These photographs that he and others were ordered to take capture each inmate “in three poses: from the front and from each side.”Though ordered to destroy all photographs and their negatives, Brasse became famous after the war for having helped to rescue some of them from oblivion.
Auschwitz “Identification photographs” in memorial exhibits and photo archives
While most of these photographs of Auschwitz inmates (both victims and survivors) are not extant, some photographs do populate memorial displays at the Auschwitz-Birkenau State Museum, where the photographs of Kwoka reside, and at Yad Vashem, the Holocaust Martyrs’ and Heroes’ Remembrance Authority, Israel’s official memorial to the Jewish victims of the Shoah.
Captions attached to the photographs in the Auschwitz-Birkenau State Museum photo archives and memorial indoor exhibits have been constructed by the Museum Exhibition Department from camp registries and other records confiscated when the camps were liberated in 1945 and archived subsequently. These Museum photo archive captions attached to photographs assembled and/or developed from photographs and negatives rescued by Brasse and fellow inmate darkroom worker Bronislaw Jureczek during 1940 to 1945 identify the inmate by name, concentration-camp prisoner number, date and place of birth, date of death and age at death (if applicable), national or ethnic identity, religious affiliation, and date of arrival in the camp. Some photographs credited to Brasse, including the “identity picture” with 3 poses of Kwoka, are in the Auschwitz-Birkenau State Museum’s memorial to prisoners, part of a permanent indoor exhibit called Block no. 6: Exhibition: The Life of the Prisoners, first mounted in 1955. Kwoka’s likeness is also featured by the museum’s Exhibition Department on its official Website, in some of the Museum’s published albums and catalogues, and in the 2005 Polish television documentary film about Brasse, The Portraitist, shown on TVP1 and in numerous film festivals.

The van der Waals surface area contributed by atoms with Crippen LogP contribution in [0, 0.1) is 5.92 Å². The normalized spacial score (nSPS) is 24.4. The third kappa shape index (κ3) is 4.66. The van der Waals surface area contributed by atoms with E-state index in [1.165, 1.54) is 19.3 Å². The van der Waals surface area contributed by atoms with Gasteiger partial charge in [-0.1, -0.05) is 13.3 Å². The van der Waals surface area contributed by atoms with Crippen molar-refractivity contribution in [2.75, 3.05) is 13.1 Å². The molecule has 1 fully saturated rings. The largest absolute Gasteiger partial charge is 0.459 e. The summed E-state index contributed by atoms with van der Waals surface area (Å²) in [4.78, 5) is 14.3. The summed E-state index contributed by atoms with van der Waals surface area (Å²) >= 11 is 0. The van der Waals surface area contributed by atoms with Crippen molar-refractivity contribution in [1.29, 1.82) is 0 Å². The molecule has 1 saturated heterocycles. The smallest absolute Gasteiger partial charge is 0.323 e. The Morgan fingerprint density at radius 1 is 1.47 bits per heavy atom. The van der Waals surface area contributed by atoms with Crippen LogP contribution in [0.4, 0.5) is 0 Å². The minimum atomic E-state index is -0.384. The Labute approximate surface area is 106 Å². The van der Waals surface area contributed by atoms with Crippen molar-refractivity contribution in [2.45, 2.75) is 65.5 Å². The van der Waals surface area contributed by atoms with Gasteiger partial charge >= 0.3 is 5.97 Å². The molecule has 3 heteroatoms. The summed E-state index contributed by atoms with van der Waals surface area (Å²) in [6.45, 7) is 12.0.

The photo mural including Kwoka’s “identity pictures” (“identification photographs” or “mug shots”) displayed on a wall in the Auschwitz-Birkenau State Museum’s permanent indoor exhibition The Life of the Prisoners in Block no. 6 is captured in Ryszard Domasik’s photograph cropped (without the photographs of Kwoka) featured on its official Website.
Brasse’s memories of photographing Kwoka
Brasse recalls his experience photographing Kwoka specifically in The Portraitist, an account corroborated by BBC correspondent Fergal Keane who interviewed Brasse about his memories of taking them, in a Live Magfeature article “Returning to Auschwitz: Photographs from Hell”, occasioned by the film’s London premiere (22 April 2007), published in the Mail Online on 7 April, which does not include illustrations of these photographs of Kwoka.
As a visitor to the Auschwitz-Birkenau State Museum memorial exhibit in Block no. 6, Keane also describes his own impressions of the photographs of Kwoka in some detail.
”For days after viewing the photographs, I could not shake the girl’s expression from my mind. She is around 14 years of age and looking directly into the camera.
The girl has only recently arrived at the camp. On her lower lip there is a cut. Her eyes stare directly into the lens and the fear transmits itself across the decades.
But until Wilhelm Brasse told me his extraordinary story I had no idea how the photograph came to be taken. His voice trembles as he recounts what happened.
She was so young and so terrified. The girl didn’t understand why she was there and she couldn’t understand what was being said to her.
So this woman Kapo (a prisoner overseer) took a stick and beat her about the face. This German woman was just taking out her anger on the girl. Such a beautiful young girl, so innocent. She cried but she could do nothing.
Before the photograph was taken, the girl dried her tears and the blood from the cut on her lip. To tell you the truth, I felt as if I was being hit myself but I couldn’t interfere. It would have been fatal for me. You could never say anything.”